Some of the most impressive parts of a samba school´s parade and performance are the massive floats. These are normally built of wood, styrofoam, plastic, paper and other materials. Despite their enormous size, it is prohibited to use engines to power the floats. The size limits for the floats performing in the special competition in Rio de Janeiro are eight meters and fifty centimetres wide by nine meters and eighty centimetres tall. The biggest floats are as tall as thirteen meters and can be as long as sixty!

Bateria (drum section)

The bateria is the drum section of the parade who set the pace of the performance and accompany the singer. The drum section can have anything from 200 to 300 performers. Instruments include: surdo (bass drum), repinique (tom-tom), chocalho (shaker), tamborim, cuíca, agogô, reco-reco and frigideira.

Rainha de bateria

The rainha de bateria is the queen of the drum section. Samba schools may have other related roles such as the princess and the godmother of the drum section. The role is used to pay tribute to women and is often appointed to highly regarded members of the community and even celebrities. The godmother of the drum section plays a similar role to the queen but is more often chosen from women who are from within the community of the school and can be frowned upon if chosen from outside (simply duplicating the role of the queen).

Ala das Baianas and Velha Guarda

The Ala das Baianas (the row of Bahians) is considered one of the most important aspects of the parades composition. It is made up of more mature women dressed in traditional Bahian clothing. It was brought into the parade in the 1930´s to pay homage to the ladies who housed the samba performers in their homes when the musical style had a negative reputation. The costumes worn by the row of Bahians score points for the parade.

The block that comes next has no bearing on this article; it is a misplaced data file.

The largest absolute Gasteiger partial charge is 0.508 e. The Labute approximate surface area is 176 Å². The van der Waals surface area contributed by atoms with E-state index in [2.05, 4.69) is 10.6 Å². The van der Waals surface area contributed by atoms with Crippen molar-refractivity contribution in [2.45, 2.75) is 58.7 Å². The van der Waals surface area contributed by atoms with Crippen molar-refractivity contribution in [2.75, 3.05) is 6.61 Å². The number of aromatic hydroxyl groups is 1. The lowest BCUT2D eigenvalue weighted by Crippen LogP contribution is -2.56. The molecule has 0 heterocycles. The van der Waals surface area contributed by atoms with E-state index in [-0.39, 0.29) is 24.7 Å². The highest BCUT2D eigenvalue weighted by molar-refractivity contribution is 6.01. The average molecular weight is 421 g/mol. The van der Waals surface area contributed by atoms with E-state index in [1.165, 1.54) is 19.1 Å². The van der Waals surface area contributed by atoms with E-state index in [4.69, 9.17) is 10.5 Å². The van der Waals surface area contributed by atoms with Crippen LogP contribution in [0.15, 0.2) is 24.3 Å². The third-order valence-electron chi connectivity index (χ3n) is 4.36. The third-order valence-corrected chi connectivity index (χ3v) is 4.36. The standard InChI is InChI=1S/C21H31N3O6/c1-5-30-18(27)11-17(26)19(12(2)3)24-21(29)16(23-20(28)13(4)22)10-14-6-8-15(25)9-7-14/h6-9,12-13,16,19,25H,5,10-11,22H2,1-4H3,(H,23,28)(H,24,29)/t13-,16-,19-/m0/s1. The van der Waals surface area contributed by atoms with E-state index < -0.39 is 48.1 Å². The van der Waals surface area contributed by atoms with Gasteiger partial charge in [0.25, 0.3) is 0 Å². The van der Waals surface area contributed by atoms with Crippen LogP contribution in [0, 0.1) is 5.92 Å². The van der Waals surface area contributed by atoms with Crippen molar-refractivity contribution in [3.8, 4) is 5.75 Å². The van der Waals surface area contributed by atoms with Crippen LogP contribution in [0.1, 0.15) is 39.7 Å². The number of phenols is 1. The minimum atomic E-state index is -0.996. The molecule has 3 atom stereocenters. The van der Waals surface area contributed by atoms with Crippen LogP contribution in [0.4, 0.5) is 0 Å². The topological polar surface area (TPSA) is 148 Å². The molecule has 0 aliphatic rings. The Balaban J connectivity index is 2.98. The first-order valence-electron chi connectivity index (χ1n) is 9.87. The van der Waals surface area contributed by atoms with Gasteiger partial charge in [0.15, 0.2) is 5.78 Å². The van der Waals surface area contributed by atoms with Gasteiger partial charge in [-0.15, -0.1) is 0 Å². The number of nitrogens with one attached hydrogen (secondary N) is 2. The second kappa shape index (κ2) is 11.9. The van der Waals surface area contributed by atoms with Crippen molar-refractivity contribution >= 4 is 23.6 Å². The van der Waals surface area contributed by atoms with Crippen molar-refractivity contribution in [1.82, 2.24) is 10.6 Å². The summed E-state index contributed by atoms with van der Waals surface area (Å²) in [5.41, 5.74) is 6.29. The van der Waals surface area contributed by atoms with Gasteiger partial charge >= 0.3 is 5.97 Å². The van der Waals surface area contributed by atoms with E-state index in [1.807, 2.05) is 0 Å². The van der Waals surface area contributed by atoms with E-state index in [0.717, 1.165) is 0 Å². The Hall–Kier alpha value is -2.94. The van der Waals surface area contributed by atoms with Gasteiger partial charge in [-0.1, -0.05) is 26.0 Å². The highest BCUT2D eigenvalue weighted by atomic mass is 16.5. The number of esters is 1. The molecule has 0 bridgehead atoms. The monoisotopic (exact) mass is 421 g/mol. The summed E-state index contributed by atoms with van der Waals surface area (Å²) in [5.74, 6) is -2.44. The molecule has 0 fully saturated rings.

The Velha Guarda is usually made up of the oldest members of the school. These members may have served important roles in the past but have since “retired”. They are usually well dressed in zoot suits and panama or bowler hats.


The singer is responsible for leading up the vocal section of the samba school. They are usually backed by a group of backing vocalists. It is their job to help arouse the rest of the school who are all supposed to be singing and to help the crowd interpret the meaning of the parade.

Carnavalesco and Directors

The carnavalesco is normally a professional who is responsible for designing and developing the samba school´s parade. His job is to coordinate everything from the construction of the floats to the selection of the plot for the performance.
The directors of the school include the president and the patron of the school. They are at the top of the organization and have a role in almost all the decision making. This is commonly a paid role.

Girls dancing Samba at Carnival in Brazil.

Competition Results and Champion´s Parade

In Rio de Janeiro the winners of the carnival parade are announced on the afternoon of Ash Wednesday, in São Paulo on the Tuesday of Carnival. The sambadrome is also used to announce the results and members representing each school will be there to calculate points as they are being announced. This event is also open to the public usually at a cheap price.

The champion´s parade is when the champions of Group A and the top 5 schools of the special group perform their parades once again. This time there is a less competitive atmosphere which allows the foliões (anyone participating in the parade) to enjoy carnival as well! Sometimes the champion´s parade is used as a platform to protest the results of that year´s competition with banners and signs.

Trio Elétricos – The heartbeat of carnival in Salvador